TOKYO — During a visit to Tokyo's Tsukiji fish market, Mayor Ed Koch of New York said he was told that the best tuna sells for $9 a pound and comes from New York.
"When I asked them what they were paying New York fishermen for that tuna, there was total silence," he added.
Prime Minister Yasuhiro Nakasone's government, however, recently did shed some light on what happens to the prices of other foreign products after they reach the Japanese ports:
- A bottle of Chivas Regal, Old Parr, Logan or Haig & Haig Pinch Bottle whisky, all identified as imports on which the heftiest margins are levied by Japanese importers, wholesalers and retailers, costs a mere $3.50 to $4.50 landed at a port in Japan. But for the consumer, it is priced at $50. Top-quality brandy, like Courvoisier V.S.O.P., imported at $4.50, sells for $60.
- Top-quality imported wine, for which the consumer pays $15 a bottle, lands at Japanese ports at for a cost of as little as $2.40.
- A cosmetic item imported at a cost of 50 cents often will wind up on a store shelf priced at $5.
- A man's overcoat costing $180 at the dock will sell for $600 in the store.
- As much as 50% of the retail prices of such food products as bananas, grapefruit, jam, tea, lamb, honey, natural cheese, flavorings, instant coffee, tuna and shrimp goes to distributors. They also pocket as much as 70% of the price that Japanese consumers pay for lemons, olives, frozen vegetables and candy.
- Prices of such imports as watches, leather briefcases, cooking utensils, toys, textiles, ceramics, smoking pipes and some furniture items after tariffs are paid, more than triple as they pass through the distribution system.
- Prices before tariffs of shoes, leather briefcases, cooking utensils and shirts rise by four times or more before reaching the consumer.
Four government agencies were ordered by Nakasone to examine how Japan's often-criticized distribution system contributes to making foreign products expensive here. They failed to find any item among the 59 imports that they surveyed that did not at least double in price from dock to counter.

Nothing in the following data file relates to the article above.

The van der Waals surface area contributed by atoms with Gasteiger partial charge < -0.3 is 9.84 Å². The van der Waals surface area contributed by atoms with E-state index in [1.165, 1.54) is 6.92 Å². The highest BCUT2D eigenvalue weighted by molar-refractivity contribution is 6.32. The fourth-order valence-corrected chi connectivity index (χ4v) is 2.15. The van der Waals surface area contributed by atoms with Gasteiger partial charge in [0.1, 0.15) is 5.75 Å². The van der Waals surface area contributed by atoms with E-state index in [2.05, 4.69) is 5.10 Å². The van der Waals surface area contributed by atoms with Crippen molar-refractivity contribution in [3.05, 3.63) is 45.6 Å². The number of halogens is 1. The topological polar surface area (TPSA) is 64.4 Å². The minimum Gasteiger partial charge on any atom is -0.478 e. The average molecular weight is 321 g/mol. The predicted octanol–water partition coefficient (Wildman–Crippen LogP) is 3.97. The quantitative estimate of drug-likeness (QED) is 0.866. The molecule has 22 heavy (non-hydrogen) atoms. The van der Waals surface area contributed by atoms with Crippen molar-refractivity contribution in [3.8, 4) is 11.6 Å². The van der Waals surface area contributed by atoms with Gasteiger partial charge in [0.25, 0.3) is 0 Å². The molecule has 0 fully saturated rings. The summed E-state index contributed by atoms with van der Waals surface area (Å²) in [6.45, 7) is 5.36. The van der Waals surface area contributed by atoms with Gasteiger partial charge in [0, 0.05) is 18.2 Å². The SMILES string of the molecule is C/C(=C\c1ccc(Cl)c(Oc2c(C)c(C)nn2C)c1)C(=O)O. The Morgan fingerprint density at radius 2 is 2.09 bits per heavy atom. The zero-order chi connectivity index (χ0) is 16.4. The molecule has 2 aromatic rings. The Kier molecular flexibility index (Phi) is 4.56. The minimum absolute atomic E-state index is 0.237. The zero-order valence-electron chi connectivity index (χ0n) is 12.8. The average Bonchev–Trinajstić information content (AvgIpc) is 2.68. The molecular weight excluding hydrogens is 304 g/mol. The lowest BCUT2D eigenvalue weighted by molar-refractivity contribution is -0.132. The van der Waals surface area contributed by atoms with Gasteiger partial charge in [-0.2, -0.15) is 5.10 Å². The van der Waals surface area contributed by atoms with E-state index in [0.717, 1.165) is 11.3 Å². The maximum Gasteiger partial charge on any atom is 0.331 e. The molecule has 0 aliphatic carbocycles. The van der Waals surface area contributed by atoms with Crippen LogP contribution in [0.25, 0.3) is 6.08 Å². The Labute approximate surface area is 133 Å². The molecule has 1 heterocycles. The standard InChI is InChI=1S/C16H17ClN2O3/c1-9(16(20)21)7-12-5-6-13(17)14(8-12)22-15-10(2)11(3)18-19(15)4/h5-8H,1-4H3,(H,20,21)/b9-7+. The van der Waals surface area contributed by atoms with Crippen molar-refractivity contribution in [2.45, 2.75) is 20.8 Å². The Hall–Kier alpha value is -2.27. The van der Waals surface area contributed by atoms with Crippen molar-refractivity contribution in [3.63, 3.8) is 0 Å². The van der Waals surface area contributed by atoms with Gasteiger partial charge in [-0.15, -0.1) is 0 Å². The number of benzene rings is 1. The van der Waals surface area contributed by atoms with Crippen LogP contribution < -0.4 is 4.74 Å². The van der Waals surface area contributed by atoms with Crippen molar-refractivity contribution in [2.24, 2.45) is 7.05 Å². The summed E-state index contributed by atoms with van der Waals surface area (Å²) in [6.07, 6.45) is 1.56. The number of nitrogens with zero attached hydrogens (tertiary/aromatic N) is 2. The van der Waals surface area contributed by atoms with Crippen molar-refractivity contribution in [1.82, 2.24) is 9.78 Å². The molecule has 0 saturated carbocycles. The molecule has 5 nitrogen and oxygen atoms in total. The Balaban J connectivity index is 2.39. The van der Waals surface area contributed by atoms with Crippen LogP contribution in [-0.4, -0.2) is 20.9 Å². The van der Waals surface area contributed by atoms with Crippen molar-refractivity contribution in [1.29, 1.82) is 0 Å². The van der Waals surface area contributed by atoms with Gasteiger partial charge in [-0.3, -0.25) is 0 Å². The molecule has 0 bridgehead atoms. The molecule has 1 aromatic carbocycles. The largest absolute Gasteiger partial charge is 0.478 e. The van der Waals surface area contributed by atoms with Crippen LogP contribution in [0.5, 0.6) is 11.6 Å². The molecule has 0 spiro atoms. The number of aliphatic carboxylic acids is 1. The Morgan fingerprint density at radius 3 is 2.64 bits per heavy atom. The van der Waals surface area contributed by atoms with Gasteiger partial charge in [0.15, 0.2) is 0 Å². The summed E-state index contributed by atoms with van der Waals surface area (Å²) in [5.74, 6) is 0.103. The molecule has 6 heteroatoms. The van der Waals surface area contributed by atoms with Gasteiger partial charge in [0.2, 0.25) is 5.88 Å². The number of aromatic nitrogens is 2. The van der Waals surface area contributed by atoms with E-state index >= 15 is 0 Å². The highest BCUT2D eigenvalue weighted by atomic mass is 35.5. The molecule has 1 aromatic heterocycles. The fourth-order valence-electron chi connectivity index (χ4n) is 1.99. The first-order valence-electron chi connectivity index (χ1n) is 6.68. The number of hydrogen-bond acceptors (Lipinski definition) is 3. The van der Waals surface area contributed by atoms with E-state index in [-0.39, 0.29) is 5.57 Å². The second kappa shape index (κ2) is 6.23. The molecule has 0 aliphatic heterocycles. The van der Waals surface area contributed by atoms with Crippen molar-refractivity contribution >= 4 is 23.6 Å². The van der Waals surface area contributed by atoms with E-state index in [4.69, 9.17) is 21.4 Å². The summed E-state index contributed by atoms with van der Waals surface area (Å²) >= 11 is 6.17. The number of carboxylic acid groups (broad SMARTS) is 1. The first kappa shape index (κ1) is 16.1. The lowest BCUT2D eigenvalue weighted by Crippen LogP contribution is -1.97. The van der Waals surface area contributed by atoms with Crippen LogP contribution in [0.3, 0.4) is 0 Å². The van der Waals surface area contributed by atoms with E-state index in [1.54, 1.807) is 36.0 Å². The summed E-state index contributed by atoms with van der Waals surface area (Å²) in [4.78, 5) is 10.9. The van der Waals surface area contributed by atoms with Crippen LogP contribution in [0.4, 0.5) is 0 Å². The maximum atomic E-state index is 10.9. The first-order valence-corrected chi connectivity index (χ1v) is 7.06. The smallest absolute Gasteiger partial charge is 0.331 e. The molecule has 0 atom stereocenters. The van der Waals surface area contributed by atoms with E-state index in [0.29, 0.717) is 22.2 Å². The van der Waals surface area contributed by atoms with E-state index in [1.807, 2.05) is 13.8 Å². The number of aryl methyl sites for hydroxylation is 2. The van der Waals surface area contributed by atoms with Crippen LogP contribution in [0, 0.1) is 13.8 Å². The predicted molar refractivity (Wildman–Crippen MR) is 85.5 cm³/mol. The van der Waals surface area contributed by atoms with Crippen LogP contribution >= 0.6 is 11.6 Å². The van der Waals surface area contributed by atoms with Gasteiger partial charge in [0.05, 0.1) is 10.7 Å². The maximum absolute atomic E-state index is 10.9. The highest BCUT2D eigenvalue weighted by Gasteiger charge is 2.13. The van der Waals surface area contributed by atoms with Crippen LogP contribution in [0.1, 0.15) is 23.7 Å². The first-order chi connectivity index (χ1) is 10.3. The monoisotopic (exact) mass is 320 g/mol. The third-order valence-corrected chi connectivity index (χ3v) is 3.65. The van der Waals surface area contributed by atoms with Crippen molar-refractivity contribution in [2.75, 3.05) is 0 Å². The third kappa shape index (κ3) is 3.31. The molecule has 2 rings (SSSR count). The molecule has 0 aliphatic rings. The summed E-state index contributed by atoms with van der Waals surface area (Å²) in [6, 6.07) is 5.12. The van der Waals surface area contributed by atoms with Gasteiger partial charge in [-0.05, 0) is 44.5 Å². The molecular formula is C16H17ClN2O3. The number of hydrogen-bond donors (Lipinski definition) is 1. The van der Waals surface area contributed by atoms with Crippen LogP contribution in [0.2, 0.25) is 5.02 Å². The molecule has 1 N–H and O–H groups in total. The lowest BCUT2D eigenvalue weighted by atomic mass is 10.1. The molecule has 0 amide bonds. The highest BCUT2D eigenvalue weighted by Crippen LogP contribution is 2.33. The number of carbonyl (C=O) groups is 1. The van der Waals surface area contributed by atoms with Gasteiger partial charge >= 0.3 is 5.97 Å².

The National Tax Agency, the Economic Planning Agency, the Ministry of International Trade and Industry (MITI), and the Agricultural Ministry, in separate reports, concluded, however, that the distribution system was not the main culprit. Although exceptions--such as whisky, brandy and wine--were found, the ministries and agencies reported that, in general, distributors do not make bigger margins, in percentages, for foreign products than they do for domestic goods.
All of the agencies cited only percentages, not absolute sums of money, in disclosing the breakdown of what goes into a retail price of consumer goods. The amounts of middlemen's margins could be determined only in a few cases in which the agencies cited the retail price of the item they surveyed.
Import Agents Cited
The culprit, in most cases, was identified as the Japanese import agent.
The Economic Planning Agency discovered that distribution costs account for an average of 59% of the retail prices of the 15 daily-use consumer products it surveyed, compared to 40% for similar domestic products. But if import agents' margins were subtracted, distribution costs for the foreign products amounted to 44% of the retail prices, on average, or only slightly higher than distribution costs for domestic goods.
Import agents took a margin equivalent to 15% of the retail price of the foreign goods that they handled but spent between one-third and two-thirds of that amount to advertise the foreign products, the Economy Planning Agency and MITI found. Wholesalers get 14%, while retailers, on average, take 34% of the retail price, the Economic Planning Agency added.
The major case of outright profiteering involved imported whisky, brandy and wine.
The Tax Agency's survey showed that import agents add an average of $22.50--as much as 45% of the price a consumer pays--before they pass along a bottle of Chivas Regal to a wholesaler, who, in turn, supplies a retailer. The import agent's fee was the biggest single part of the retail price.
As much as 73% of the price paid by the consumer for imported whisky is raked off by import agents, wholesalers and retailers, compared to an average of only 23% of the retail price which goes to distributor costs for Japanese whiskey.
The revelation, with its implied criticism of the huge markups, stirred a protest from the Scotch Whisky Information Center here. It charged that the report was designed to detract attention from a European Community study that condemned Japan's system of taxes and classifications of whisky as favoring domestically blended alcoholic beverages.